Putting the onus on victims of the network of exploitation to go public or notify military higher-ups is a troubling response to this far-reaching problem. Survivors of military sexual assault often face backlash from colleagues, obstacles to advancement, and blacklisting in a hierarchical, 93 percent male military branch that is built to give perpetrators the overwhelming benefit of the doubt. But if it makes Neller feel any better, several female service members and veterans have spoken out in recent days. Marine veteran Teresa Fazio wrote in Rolling Stone about the military’s encouragement of hypermasculine posturing and everyday sexualization of women. Misogyny is so entrenched in the culture of the Marines, Fazio wrote, some officer candidates were taught by their sergeant instructors to grab their weapons like they’d grab a date’s breasts—quickly, before she could push him away:*

I didn’t feel like I could openly be fully human. I was simultaneously ashamed of my plainness yet unwilling to change, lest I be viewed as anything other than highly competent. … To be perceived as sexually desirable – especially in front of fellow Marines – felt like a sign of weakness. This double bind can especially trap military women, who walk a razor’s edge if they display femininity while working under a microscope of potential male attention.

Marine Lance Cpl. Marisa Woytek told the Washington Post that photos were taken from her Instagram account without her consent and posted in the military members’ secret archives, some of which had tens of thousands of members. There, service members commented on the photos with messages that suggested she should be sexually assaulted. She said other victims were rightly scared to come forward and anger the thousands of members of the groups, some of whom have sent death threats to the man who first published a piece on Marines United. Being victimized by the group “ruined the Marine Corps for me,” she said, vowing to never reenlist.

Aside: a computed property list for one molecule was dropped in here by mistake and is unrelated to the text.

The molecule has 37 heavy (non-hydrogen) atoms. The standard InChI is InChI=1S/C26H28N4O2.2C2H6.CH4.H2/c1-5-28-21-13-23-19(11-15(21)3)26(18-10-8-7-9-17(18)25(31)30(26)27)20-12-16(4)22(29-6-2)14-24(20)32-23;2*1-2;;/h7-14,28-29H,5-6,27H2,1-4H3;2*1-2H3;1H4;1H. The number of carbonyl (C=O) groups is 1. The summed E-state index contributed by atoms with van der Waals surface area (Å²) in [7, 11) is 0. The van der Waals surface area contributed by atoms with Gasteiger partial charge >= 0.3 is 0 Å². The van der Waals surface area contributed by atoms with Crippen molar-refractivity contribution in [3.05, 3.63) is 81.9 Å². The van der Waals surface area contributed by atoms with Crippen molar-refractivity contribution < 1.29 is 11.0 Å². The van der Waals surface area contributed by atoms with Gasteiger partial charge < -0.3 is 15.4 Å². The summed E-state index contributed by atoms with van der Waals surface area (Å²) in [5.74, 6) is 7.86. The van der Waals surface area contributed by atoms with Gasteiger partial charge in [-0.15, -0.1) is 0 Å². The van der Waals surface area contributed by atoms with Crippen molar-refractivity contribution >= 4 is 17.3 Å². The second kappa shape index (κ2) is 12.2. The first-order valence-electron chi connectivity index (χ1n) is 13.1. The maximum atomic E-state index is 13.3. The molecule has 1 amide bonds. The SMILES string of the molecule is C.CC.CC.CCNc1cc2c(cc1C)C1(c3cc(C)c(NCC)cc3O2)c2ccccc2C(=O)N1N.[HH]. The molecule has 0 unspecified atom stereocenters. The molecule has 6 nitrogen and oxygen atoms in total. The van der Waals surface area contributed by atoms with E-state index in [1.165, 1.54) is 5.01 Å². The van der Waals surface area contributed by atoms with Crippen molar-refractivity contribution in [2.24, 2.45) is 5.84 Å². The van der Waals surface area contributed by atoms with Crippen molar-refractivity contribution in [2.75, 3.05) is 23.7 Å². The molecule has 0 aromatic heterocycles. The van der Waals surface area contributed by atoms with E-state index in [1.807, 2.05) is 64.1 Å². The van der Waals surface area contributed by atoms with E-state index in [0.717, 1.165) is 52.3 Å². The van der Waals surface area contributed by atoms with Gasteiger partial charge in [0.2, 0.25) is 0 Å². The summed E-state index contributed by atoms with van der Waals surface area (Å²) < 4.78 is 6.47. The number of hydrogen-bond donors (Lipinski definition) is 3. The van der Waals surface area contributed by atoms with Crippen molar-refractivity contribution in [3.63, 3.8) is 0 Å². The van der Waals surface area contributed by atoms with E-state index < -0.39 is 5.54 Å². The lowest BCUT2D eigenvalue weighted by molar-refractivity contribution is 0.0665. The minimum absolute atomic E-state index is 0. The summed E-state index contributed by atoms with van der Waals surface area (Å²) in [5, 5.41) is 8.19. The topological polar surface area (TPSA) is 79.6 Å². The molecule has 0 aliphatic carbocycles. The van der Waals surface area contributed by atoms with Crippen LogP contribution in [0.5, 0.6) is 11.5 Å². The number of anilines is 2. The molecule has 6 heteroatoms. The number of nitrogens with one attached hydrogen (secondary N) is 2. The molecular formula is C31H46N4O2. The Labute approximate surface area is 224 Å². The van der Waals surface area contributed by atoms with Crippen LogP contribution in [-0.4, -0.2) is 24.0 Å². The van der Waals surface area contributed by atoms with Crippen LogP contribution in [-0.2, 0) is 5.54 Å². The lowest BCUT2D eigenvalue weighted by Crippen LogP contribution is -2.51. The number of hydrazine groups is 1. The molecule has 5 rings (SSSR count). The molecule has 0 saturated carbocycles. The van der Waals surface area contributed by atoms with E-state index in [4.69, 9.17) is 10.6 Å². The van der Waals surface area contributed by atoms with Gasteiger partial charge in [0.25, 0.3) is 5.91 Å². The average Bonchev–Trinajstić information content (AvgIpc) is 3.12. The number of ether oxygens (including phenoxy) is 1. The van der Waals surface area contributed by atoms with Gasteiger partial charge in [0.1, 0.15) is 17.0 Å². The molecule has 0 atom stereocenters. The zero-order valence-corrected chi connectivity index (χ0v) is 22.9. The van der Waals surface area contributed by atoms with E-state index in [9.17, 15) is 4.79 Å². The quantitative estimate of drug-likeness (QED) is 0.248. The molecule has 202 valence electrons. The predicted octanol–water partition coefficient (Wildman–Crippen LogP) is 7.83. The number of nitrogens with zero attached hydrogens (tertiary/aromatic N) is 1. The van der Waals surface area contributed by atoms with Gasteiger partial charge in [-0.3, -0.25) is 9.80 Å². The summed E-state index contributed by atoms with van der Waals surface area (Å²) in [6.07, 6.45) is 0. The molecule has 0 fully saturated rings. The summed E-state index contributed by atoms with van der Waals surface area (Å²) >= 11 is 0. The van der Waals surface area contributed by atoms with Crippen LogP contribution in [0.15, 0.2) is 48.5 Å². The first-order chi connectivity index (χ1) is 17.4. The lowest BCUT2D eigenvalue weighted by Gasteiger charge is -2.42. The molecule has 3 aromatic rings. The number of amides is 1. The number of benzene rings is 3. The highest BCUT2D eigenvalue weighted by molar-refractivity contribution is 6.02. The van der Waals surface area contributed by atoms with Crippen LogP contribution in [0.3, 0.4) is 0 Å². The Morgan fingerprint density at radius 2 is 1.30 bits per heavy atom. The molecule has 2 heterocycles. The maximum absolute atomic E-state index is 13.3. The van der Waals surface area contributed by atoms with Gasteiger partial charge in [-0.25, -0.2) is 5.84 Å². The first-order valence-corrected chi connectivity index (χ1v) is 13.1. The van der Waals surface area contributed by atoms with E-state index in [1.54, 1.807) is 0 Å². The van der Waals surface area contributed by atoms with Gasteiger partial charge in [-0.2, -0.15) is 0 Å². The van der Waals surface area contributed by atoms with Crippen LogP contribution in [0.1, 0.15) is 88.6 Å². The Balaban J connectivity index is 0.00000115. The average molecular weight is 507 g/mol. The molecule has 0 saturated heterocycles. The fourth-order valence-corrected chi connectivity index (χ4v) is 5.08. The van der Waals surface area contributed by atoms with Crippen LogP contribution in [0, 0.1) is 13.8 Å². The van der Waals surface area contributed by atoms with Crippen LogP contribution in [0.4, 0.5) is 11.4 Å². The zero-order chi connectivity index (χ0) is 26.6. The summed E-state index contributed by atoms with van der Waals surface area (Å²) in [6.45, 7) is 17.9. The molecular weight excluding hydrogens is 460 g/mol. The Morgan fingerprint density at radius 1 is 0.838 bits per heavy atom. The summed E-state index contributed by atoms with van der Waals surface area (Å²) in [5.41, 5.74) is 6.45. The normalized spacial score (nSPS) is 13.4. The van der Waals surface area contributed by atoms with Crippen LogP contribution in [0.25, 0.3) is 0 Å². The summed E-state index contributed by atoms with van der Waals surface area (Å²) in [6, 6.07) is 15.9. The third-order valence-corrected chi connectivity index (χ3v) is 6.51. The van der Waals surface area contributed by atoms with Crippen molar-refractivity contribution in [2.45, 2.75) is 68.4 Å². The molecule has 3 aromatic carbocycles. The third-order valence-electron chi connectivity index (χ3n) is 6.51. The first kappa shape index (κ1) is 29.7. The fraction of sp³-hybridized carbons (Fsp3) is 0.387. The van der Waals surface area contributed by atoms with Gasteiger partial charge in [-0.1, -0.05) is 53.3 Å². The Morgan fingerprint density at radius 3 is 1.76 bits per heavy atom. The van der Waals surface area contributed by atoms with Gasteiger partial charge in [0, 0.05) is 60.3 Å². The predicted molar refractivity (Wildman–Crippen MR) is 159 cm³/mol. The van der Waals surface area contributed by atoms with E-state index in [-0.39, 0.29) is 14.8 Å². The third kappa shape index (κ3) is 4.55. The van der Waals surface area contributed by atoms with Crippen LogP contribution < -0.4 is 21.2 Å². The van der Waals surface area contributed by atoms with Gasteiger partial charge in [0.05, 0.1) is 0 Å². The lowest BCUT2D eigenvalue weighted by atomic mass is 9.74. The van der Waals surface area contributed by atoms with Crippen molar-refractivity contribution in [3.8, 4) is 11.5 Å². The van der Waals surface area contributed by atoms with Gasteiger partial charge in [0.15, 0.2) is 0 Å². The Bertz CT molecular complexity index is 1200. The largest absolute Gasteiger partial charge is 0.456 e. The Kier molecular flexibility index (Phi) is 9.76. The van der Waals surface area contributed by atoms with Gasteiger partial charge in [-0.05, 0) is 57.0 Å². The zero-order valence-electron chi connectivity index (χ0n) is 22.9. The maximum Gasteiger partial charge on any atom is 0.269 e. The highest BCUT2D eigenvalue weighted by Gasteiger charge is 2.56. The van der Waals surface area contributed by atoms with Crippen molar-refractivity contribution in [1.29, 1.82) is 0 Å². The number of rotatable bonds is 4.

According to reporting from the Marine Corps Times, members have defended the Marines United group as a way to prevent suicide and help troops recover from post-traumatic stress disorder. Reddit user MUActual, who claimed to be a group administrator, posted the group’s policy on nude photos last year. He wrote that “explicit” content is allowed, and if members would like to share nude photos of their exes or significant others, they should ask for permission from the women first. Still, “under the fair use policy and laws regarding the ownership of digital media, [members] are not required to do so,” the administrator added. “At worst,” he went on, the photos are “juvenile, but exactly what you would expect from the kind of men who have experienced what less than one tenth of one percent of the population has experienced.”

“We do not wish to make any further efforts to censor our members,” MUActual wrote. “After all, a Marine with a clean sense of humor is a lonely Marine.”

*Correction, Mar. 20, 2017: This post originally misstated that the Marines in Fazio’s story were trained by officers. That training would have been done by enlisted instructors.